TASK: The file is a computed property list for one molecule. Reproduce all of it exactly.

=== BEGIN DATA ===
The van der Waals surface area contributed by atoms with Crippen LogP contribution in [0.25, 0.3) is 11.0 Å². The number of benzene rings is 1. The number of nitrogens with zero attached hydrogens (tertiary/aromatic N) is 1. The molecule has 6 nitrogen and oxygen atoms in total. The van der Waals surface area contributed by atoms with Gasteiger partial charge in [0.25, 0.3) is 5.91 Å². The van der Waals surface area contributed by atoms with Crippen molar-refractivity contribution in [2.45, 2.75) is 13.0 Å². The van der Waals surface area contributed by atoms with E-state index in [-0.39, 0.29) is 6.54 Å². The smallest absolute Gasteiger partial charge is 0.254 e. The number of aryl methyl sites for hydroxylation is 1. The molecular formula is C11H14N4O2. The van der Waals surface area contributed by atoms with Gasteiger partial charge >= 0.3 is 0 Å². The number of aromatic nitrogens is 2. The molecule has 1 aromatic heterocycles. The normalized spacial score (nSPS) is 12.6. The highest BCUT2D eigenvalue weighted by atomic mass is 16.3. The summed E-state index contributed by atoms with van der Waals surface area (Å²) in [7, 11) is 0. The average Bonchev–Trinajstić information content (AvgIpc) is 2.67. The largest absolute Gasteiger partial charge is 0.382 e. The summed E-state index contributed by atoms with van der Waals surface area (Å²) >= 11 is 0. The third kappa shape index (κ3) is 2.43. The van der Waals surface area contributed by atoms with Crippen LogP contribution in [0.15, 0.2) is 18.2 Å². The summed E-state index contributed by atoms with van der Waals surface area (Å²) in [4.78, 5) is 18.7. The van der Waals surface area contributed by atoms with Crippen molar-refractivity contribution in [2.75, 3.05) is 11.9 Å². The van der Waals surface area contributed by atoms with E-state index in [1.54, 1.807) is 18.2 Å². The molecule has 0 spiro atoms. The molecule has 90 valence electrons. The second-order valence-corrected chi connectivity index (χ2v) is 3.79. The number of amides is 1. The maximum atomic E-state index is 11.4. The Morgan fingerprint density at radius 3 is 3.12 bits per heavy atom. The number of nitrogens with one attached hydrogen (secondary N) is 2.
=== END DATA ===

The van der Waals surface area contributed by atoms with Crippen LogP contribution in [0.25, 0.3) is 11.0 Å². The number of benzene rings is 1. The number of nitrogens with zero attached hydrogens (tertiary/aromatic N) is 1. The molecule has 6 nitrogen and oxygen atoms in total. The van der Waals surface area contributed by atoms with Gasteiger partial charge in [0.25, 0.3) is 5.91 Å². The van der Waals surface area contributed by atoms with Crippen molar-refractivity contribution in [2.45, 2.75) is 13.0 Å². The van der Waals surface area contributed by atoms with E-state index in [-0.39, 0.29) is 6.54 Å². The smallest absolute Gasteiger partial charge is 0.254 e. The number of aryl methyl sites for hydroxylation is 1. The molecular formula is C11H14N4O2. The van der Waals surface area contributed by atoms with Gasteiger partial charge >= 0.3 is 0 Å². The number of aromatic nitrogens is 2. The molecule has 1 aromatic heterocycles. The normalized spacial score (nSPS) is 12.6. The highest BCUT2D eigenvalue weighted by atomic mass is 16.3. The summed E-state index contributed by atoms with van der Waals surface area (Å²) in [7, 11) is 0. The average Bonchev–Trinajstić information content (AvgIpc) is 2.67. The largest absolute Gasteiger partial charge is 0.382 e. The summed E-state index contributed by atoms with van der Waals surface area (Å²) >= 11 is 0. The third kappa shape index (κ3) is 2.43. The van der Waals surface area contributed by atoms with Crippen LogP contribution in [0.15, 0.2) is 18.2 Å². The summed E-state index contributed by atoms with van der Waals surface area (Å²) in [4.78, 5) is 18.7. The van der Waals surface area contributed by atoms with Crippen molar-refractivity contribution in [2.75, 3.05) is 11.9 Å². The van der Waals surface area contributed by atoms with E-state index in [1.54, 1.807) is 18.2 Å². The molecule has 0 spiro atoms. The molecule has 90 valence electrons. The second-order valence-corrected chi connectivity index (χ2v) is 3.79. The number of amides is 1. The maximum atomic E-state index is 11.4. The Morgan fingerprint density at radius 3 is 3.12 bits per heavy atom. The number of nitrogens with one attached hydrogen (secondary N) is 2.